During the Beverly Hills Arts and Culture Commission’s regularly scheduled April 11 meeting, the city demonstrated its ongoing commitment to art, highlighting a plethora of programming and providing updates on various arts and culture events around the city.
The meeting began, however, with an update from Interim Human Services Administrator Christopher Paulson on enhanced services for the unhoused population. In addition to existing services such as the Beverly Hills Outreach Team hotline, a new software system, Apricot 360, went live on March 1. The system collects data on the city’s unhoused population.
The city’s park rangers are actively involved in homelessness activity, Paulson noted. Every weekday, they conduct an early-morning outreach in the city’s parks. It started in Beverly Gardens Park, which is 22 blocks long, and has since expanded to all the parks, including Roxbury Park and La Cienega Park.
“The challenge with homelessness is it can take 25-200 times approaching a person to persuade them to accept services,” Paulson said. “It’s very challenging, and we don’t get results immediately.”
Beverly Hills, he explained, is situated in the middle of downtown and Santa Monica two areas that attract homelessness. Wilshire Boulevard is used as a thoroughfare between those two areas.
Turning to upcoming events, the Commission noted that an important anniversary for the city is coming up on April 24. That date marks the 100th anniversary of the pivotal election that kept Beverly Hills an independent city. To commemorate the historic date, the city’s Community Services Department is partnering with the Beverly Hills Historical Society for screenings of the historical society’s new documentary, “The Stars who Saved our City.”
The film chronicles one of the earliest examples of celebrity politics. It highlights the efforts of local residents Douglas Fairbanks, Jr., Mary Pickford and Will Rogers in the campaign against annexation. Screenings are taking place on April 24 and 27 at newly renovated Greystone Theatre at Greystone Mansion and Gardens; on April 23 at the Farmers’ Market and April 24 at Roxbury Park. For more information, visit beverlyhills.org/april24.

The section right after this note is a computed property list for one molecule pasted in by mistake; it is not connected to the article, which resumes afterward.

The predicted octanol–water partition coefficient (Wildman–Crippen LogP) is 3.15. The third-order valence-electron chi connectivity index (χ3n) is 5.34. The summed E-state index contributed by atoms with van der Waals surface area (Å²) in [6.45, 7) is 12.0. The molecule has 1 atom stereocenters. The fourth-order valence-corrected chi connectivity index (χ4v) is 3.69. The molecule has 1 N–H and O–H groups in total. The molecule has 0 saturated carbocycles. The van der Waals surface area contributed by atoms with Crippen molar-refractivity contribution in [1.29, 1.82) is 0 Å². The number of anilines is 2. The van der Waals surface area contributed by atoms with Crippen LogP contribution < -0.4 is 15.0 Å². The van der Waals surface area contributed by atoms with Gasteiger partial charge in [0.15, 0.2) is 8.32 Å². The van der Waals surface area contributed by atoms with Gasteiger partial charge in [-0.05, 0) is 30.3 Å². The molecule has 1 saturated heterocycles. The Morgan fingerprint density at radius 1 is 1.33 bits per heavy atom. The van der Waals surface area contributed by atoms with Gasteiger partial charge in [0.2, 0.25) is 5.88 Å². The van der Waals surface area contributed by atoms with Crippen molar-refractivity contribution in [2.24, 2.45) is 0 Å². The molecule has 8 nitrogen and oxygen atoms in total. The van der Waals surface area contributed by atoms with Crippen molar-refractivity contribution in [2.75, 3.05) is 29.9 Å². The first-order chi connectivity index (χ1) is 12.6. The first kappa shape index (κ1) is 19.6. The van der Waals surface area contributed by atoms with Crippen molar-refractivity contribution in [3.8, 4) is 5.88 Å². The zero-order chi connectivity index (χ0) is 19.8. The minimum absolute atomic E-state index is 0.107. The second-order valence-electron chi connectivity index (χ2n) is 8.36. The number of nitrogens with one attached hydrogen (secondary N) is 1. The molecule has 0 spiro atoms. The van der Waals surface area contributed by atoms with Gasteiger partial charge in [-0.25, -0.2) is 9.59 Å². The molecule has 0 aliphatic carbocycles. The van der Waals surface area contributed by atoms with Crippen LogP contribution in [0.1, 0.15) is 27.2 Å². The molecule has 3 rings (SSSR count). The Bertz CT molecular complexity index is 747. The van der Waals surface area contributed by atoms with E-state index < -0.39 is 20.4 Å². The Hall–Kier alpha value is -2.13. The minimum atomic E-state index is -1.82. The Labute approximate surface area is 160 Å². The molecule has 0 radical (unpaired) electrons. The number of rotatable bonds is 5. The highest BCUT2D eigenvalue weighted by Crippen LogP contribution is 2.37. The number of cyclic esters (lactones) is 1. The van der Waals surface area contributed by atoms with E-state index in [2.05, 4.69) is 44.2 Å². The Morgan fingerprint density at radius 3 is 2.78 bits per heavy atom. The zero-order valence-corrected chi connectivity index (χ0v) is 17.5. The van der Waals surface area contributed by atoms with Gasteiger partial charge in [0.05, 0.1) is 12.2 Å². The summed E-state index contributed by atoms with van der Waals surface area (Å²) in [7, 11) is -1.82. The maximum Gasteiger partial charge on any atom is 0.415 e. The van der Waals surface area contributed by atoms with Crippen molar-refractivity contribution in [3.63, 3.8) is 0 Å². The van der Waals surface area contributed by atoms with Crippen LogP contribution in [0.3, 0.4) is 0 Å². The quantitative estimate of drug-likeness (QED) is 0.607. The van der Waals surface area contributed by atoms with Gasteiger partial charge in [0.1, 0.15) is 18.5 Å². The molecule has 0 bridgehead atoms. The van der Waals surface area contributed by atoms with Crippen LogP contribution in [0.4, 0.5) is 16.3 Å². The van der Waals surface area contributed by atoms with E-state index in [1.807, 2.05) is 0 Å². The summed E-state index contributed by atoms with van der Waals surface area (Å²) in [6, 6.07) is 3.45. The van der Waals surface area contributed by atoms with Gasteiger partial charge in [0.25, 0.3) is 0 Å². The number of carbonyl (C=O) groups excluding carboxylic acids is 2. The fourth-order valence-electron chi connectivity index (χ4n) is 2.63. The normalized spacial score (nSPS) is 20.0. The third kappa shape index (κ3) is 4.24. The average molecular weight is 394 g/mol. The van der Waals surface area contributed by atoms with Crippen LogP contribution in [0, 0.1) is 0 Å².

The commission meeting also shared details about the upcoming Music in the Mansion festival, which will be celebrating its 29th year of showcasing extraordinary music. It takes place from April 20-23 at Greystone Mansion and Gardens. Tickets for the event, which typically sells out, can be purchased at beverlyhills.org/musicinthemansion.
Additional discussion during the meeting focused on the upcoming Beverly Hills Art Show, taking place May 20 and 21 at Beverly Gardens Park. The 50th anniversary show will showcase 235 artists, each selected from over 500 applications.
“I think Beverly Hills has one of the best art shows, and I say that because I continually get feedback from the community about our art shows,” Commissioner Karla Gordy Bristol said. “With this being the 50th, I am very excited, and I hope everyone that has not had the opportunity to come out, will make it out.”
The meeting’s participants also offered an update on Jewish American Heritage Month, which begins May 1 and recognizes Jewish contributions to American culture, history, the military, science, government, and other areas. Paul Paolone, interim recreation services manager, described it as “a council-driven initiative to celebrate Jewish heritage.” Beverly Hills is one of many cities around the country that marks the month-long tribute.
In Beverly Hills, residents will kvell over the variety of Jewish-themed programs, including a lively concert with Zetz Klezmer Ensemble, along with a rugelach-baking competition, at the Farmers Market on May 14. City officials expect a fun and family-friendly morning.
Additionally, there will be the screening of Jewish films every Thursday all month long at Roxbury Park Community Center, and the Beverly Hills Public Library will highlight notable works by Jewish-American authors.
The month-long nod to Jewish culture will provide an educational opportunity for residents and city officials alike. When a commissioner expressed excitement about eating arugula, the healthy salad green, Stephanie Harris, director of community services, clarified they would be eating rugelach, the Eastern European pastry.
Also around the corner is the city’s inaugural MADE in Beverly Hills arts festival, a four-day exploration of the art, architecture, design, and landscapes that have made Beverly Hills a world-class city. The program kicks off May 3 with a reception at Greystone Gardens and features more than 20 events throughout the city, including films, lectures, and spectacular tours. Tickets are available at Made.modtix.com.
“This is the first time the city of Beverly Hills is having a unique program like this,” Paolone said.